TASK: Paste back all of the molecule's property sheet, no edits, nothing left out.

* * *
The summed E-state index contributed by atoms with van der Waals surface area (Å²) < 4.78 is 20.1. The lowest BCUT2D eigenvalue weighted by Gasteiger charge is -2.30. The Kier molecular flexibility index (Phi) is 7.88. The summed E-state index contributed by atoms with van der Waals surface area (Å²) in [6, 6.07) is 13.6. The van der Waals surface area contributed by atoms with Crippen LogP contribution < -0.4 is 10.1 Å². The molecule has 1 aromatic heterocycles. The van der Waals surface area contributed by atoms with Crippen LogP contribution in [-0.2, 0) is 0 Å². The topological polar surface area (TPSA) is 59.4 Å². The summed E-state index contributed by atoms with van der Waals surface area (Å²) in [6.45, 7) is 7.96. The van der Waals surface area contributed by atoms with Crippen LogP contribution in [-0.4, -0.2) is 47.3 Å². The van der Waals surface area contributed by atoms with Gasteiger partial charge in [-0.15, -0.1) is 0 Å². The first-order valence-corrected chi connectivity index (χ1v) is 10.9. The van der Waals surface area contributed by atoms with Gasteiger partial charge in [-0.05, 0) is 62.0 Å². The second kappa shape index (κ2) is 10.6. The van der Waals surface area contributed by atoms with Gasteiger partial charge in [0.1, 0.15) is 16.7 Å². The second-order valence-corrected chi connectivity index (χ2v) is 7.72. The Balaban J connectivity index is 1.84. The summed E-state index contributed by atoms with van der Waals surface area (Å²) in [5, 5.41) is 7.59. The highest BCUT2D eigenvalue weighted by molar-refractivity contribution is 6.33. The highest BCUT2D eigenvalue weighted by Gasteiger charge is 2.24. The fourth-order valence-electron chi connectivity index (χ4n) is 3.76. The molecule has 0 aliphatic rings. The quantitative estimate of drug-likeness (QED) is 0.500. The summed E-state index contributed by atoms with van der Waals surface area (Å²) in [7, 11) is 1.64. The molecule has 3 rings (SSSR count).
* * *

The summed E-state index contributed by atoms with van der Waals surface area (Å²) < 4.78 is 20.1. The lowest BCUT2D eigenvalue weighted by Gasteiger charge is -2.30. The Kier molecular flexibility index (Phi) is 7.88. The summed E-state index contributed by atoms with van der Waals surface area (Å²) in [6, 6.07) is 13.6. The van der Waals surface area contributed by atoms with Crippen LogP contribution < -0.4 is 10.1 Å². The molecule has 1 aromatic heterocycles. The van der Waals surface area contributed by atoms with Crippen LogP contribution in [-0.2, 0) is 0 Å². The topological polar surface area (TPSA) is 59.4 Å². The summed E-state index contributed by atoms with van der Waals surface area (Å²) in [6.45, 7) is 7.96. The van der Waals surface area contributed by atoms with Crippen LogP contribution in [-0.4, -0.2) is 47.3 Å². The van der Waals surface area contributed by atoms with Gasteiger partial charge in [-0.15, -0.1) is 0 Å². The first-order valence-corrected chi connectivity index (χ1v) is 10.9. The van der Waals surface area contributed by atoms with Gasteiger partial charge in [-0.05, 0) is 62.0 Å². The second kappa shape index (κ2) is 10.6. The van der Waals surface area contributed by atoms with Gasteiger partial charge in [0.1, 0.15) is 16.7 Å². The second-order valence-corrected chi connectivity index (χ2v) is 7.72. The Balaban J connectivity index is 1.84. The summed E-state index contributed by atoms with van der Waals surface area (Å²) in [5, 5.41) is 7.59. The highest BCUT2D eigenvalue weighted by molar-refractivity contribution is 6.33. The highest BCUT2D eigenvalue weighted by Gasteiger charge is 2.24. The fourth-order valence-electron chi connectivity index (χ4n) is 3.76. The molecule has 0 aliphatic rings. The quantitative estimate of drug-likeness (QED) is 0.500. The summed E-state index contributed by atoms with van der Waals surface area (Å²) in [7, 11) is 1.64. The molecule has 3 rings (SSSR count).